Sperm are being nourished all the time by secretions in the seminal fluid and cervical mucus. For example, one chemical from the epididymis (called carnatine) helps mature the sperm, while the zinc-rich prostatic secretions protect the sperm from infection. Sperm also benefits from certain chemicals in the cervical and uterine fluids, which make it possible for the sperm to penetrate the ovum before actual fertilisation. This process of simulation, known as capacitation, causes the sperm head’s outer layer (the acrosome tip) to leak some potent enzymes that help to dissolve the membrane surrounding the ovum (the zona pellucida). Capacitation also can be stimulated in the laboratory to make test-tube fertilisation more successful.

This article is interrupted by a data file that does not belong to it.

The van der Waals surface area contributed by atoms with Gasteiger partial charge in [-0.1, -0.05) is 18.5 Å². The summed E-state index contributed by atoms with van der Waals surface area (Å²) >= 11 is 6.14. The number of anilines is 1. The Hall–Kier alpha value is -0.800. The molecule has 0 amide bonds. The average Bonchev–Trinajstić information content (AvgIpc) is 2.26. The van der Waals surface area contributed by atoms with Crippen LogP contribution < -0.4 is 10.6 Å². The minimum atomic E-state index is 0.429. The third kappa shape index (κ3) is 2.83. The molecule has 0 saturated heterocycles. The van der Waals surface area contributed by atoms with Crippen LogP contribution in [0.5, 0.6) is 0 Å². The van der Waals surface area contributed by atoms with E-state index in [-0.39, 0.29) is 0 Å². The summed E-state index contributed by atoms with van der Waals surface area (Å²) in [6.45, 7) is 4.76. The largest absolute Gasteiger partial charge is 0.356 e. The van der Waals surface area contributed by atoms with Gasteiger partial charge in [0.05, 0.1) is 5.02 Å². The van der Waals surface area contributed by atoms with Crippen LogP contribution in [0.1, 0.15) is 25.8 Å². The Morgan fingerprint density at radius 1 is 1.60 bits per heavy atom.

The point of contact
Once some capacitated sperm make contact with the ovum, their enzymes break down the zone pellucida until one sperm head (containing the 23 chromosomes from the father’s gene pool) enters the ovum, leaving its tail behind in the process. The penetrating sperm stimulates the ovum to finish the second meiotic division so that the 23 chromosomes from the mother’s gene pool appear. At this moment, all other sperm are excluded and the genentic material from the father’s sperm and mother’s ovum fuse together to form a new and unique combination. The newly fertilised ovum now contains 46 chromosomes with all the genetic information it needs to divide, grow and develop into a perfectly formed human body.